2013 Ford Focus ST Review - Video
Technology gives Focus ST a hot hatch advantage
In the sport compact segment, refinement and power are considered mutually exclusive – with one exception. That exception is a car that has been around for decades, and while it hasn’t always been so refined, the modern iterations certainly are. We are, of course, speaking of the Volkswagen GTI.
|1. Powered by a 2.0L turbocharged direct-injection 4-cylinder the Focus ST makes 252 hp and 270 lb-ft of torque with a 0-60 time of 6.5 seconds.
2. In addition to a complete aero kit, upgrades include a lowered suspension, 18-inch wheels with high performance tires, larger brakes and custom settings for the electronic steering and torque vectoring control.
3. Recaro seats can be had as part of a $2,385 option package.
4. Priced at $23,700 ($24,495 including destination) the ST will arrive at dealers in August.
In the modern era it might not have been able to hold on to the crown in terms of outright performance (thanks to the Mazdaspeed3) and now it can no longer sit pretty as the only hot hatch that treats its driver with respect.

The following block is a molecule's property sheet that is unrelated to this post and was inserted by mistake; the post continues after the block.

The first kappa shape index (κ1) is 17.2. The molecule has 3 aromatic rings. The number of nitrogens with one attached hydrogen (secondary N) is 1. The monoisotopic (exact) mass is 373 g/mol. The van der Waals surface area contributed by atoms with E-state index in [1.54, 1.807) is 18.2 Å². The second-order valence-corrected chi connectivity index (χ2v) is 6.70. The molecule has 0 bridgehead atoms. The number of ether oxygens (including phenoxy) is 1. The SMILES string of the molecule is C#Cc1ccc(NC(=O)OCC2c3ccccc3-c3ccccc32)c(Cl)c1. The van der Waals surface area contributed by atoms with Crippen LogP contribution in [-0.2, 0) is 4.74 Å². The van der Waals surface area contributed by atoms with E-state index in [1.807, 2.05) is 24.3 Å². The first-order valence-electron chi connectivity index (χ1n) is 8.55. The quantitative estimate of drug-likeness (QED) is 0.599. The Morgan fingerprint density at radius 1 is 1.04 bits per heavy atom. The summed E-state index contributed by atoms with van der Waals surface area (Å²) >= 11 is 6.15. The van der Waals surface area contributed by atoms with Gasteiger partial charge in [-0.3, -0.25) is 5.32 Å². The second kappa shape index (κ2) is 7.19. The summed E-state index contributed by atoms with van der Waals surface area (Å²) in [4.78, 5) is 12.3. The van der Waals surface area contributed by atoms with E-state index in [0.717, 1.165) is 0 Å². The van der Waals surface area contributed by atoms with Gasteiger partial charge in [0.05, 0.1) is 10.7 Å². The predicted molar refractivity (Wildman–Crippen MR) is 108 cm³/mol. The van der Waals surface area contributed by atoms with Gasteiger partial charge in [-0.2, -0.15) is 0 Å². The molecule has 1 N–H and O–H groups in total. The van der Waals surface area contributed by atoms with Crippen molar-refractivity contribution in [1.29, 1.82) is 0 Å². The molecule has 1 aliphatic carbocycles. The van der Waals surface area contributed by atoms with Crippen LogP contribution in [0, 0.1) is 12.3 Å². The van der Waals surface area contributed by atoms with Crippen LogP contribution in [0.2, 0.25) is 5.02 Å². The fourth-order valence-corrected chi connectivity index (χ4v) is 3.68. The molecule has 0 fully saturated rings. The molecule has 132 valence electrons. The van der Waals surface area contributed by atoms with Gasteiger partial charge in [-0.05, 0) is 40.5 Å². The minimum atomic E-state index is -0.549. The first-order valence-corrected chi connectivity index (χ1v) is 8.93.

Perhaps most surprising is that this new turbocharged 5-door challenger isn’t from Germany, or Japan, but an American automaker known for V8 engines and rear wheel drive: Ford.
ECOBOOST PUTS FOCUS ON THE BOOST
And yet the Focus ST is the very first performance product to result from the brand’s new global approach to cars. Based on the Focus platform, which is sold throughout the world, the ST (Sport Technologies) is also the first performance model to use an EcoBoost engine – which until now has been branded as a down-sized fuel economy alternative.
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Fuel economy is most certainly not the focus here, with 252 hp and an even more impressive 270 lb-ft of torque that comes on full at 2000 rpm. An overboost function doesn’t modify the peak output but does help the mid-range, especially in regards to flatting the torque curve. That car will easily clip a 0-60 time in the mid to low six second range and sounds pretty wild doing it.